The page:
El Deafo, by Cece Bell. We have a decent selection of graphic novels in the classroom, but this one is from the public library. The students love it, so I'm going to pick up a copy for the room. El Deafo is the story of a girl who loses her hearing at a young age, and must navigate learning to use hearing aides, being different at school, challenges with friends, and even a potential super power!

Chicken, by Chase Night. I've read this book at least three times now, and I'm sure I'll read it at least once a year for the rest of my life. If you haven't read it yet, comment below - I've got a few copies to give out to those who want them!

The Maze Runner (Book 1), by James Dashner. I actually wasn't sure about this one for about the first third of the book. It felt excessively violent to me, for whatever reason. As I continued to read, I changed my mind, and got excited to read the second book in the series.

The Scorch Trials (Maze Runner, Book 2), by James Dashner. The second book in the Maze Runner series, I found myself liking this book better than the first. It picks up right where the first book left off, with teenagers running for their lives in the midst of a wold in peril. I flew through the book, and as soon as my students are done with the third in the series, I'm going to hop onto it!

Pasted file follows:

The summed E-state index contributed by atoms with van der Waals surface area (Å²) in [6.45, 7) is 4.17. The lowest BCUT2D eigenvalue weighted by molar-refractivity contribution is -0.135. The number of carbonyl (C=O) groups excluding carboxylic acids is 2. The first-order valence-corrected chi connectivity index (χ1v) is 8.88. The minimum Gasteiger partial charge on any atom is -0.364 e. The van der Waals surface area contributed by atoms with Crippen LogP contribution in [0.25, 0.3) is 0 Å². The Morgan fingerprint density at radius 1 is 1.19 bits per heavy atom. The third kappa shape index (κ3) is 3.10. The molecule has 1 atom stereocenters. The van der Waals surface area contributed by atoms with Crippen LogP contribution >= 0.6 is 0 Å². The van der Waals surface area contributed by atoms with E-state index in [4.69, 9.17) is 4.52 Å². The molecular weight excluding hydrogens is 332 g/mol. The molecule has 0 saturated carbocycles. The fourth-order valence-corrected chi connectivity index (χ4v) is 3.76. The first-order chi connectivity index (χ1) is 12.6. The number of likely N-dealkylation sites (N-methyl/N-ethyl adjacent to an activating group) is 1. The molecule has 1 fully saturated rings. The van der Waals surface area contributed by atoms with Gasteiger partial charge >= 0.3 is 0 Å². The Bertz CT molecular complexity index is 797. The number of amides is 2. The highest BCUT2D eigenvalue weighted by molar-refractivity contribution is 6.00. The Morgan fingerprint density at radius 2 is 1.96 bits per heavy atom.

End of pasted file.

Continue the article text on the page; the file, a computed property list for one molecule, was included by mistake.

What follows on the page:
I Will Always Write Back: How One Letter Changed Two Lives, by Caitlin Alifirenka and Martin Ganda. Such a great book! The memoir of two middle school students, living halfway around the world from one another, who become pen pals and change each others' lives. I'll fully admit I was in love with this book from the first chapter, and have already recommended it to several of my honors kids.

Counting by 7s, by Holly Goldberg Sloan. The story of a biracial girl who is navigating her way through the foster care system, this book tore at my heart on multiple occasions, and I cried at least three times. Perfection from the first page to the last, I would recommend this book to every single person I know!

The Year of Magical Thinking, by Joan Didion. Oh man, this book. So sad, such a perfect snapshot of grief. Didion is one of my favorites, and this book will stay on my shelves forever.

Evil Genius, by Catherine Jinks. I wasn't super impressed with this book. I just couldn't empathize with any of the characters, and while I knew this was the first book in a series that had been recommended to me, I couldn't do it. I finished the book, reluctantly, and then opted out of the rest of the series.

(Note: Links in this post are Amazon affiliate links)